Frazier's deadpan comic voice was once a staple for New Yorker readers. Two previous book collections resulted: Dating Your Mom (1986), an assembly of very short pieces, and Nobody Better, Better Than Nobody (1987), featuring longer essays and profiles of odd denizens of American culture, a much superior showcase for the author's prodigious narrative and journalistic skills. These later came into full flower in his acclaimed travel volume, Great Plains (1989), and in last year's moving Frazier genealogy, Family. This latest collection, much of it also from the New Yorker, harks back to Mom--short, arch, cynical takes on some of the idiocies of American life: letters from banks crowing about their human services; the habit of highbrow reviewers of insisting that impersonal entities (""Language,"" ""Dublin"") in a play or a film are in fact ""characters."" As usual, Frazier is awfully good, smart and wicked at the same time. ""Boswell's Don Johnson,"" for example, is a hilarious ditty written after the style of the famous biographer, but in this case he is engaged in hagiography of the star of Miami Vice. The title essay, with its exposition, in deadly legalese, of one Wile E. Coyote's complaints against a generic purveyor of explosive devices, shows Frazier's great comic range, however trite the subject. Although this book is not Frazier at full-bore, readers of his generation will find an occasional cultural reference long thought lost, and find themselves oddly beholden to a fellow who can resurrect Billy Joe McCallister from beneath the Tallahatchie Bridge. (June)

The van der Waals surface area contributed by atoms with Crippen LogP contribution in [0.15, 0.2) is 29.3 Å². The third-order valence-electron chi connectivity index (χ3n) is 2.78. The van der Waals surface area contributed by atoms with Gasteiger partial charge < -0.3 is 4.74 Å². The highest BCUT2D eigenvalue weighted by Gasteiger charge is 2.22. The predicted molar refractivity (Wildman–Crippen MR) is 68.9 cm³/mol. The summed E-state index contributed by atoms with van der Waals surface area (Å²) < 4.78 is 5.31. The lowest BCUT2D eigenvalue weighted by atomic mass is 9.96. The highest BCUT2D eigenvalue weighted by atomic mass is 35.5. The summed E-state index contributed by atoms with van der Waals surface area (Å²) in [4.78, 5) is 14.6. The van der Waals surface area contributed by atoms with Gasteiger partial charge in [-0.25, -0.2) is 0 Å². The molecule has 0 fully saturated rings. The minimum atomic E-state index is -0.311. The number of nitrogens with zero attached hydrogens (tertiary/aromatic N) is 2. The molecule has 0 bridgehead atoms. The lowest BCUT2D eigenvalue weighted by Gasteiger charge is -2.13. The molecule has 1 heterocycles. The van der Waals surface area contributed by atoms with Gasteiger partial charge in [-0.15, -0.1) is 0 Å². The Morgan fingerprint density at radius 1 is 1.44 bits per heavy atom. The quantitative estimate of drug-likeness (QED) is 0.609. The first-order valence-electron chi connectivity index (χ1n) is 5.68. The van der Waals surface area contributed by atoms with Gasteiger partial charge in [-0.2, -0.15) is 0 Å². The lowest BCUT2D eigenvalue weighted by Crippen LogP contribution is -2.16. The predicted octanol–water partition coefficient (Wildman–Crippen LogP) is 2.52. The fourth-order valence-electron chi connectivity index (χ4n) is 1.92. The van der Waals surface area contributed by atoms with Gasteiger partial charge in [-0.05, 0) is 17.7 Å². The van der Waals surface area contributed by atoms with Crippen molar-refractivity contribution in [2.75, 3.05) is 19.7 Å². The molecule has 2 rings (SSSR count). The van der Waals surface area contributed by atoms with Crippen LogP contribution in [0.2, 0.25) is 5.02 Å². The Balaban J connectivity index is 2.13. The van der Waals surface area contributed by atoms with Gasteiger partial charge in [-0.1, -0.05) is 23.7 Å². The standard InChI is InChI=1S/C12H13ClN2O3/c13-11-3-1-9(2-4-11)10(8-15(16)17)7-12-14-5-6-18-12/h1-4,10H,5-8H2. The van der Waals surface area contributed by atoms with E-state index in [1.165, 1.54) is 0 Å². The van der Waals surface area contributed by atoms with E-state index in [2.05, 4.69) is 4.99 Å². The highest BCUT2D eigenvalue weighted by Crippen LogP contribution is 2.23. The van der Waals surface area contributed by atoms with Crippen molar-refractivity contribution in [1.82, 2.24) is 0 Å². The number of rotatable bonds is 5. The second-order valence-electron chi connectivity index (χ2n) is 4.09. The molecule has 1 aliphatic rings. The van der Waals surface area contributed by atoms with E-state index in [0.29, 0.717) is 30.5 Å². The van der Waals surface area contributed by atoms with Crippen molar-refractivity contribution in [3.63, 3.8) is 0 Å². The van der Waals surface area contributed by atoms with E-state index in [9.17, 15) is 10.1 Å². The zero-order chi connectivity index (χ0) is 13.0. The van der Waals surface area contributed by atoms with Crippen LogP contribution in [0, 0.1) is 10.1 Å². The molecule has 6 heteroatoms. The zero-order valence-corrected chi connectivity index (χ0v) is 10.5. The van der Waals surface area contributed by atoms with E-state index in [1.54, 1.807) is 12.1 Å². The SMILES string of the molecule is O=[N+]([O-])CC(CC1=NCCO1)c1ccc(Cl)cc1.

Reviewed on: 06/03/1996 Release date: 06/01/1996 Genre: Nonfiction
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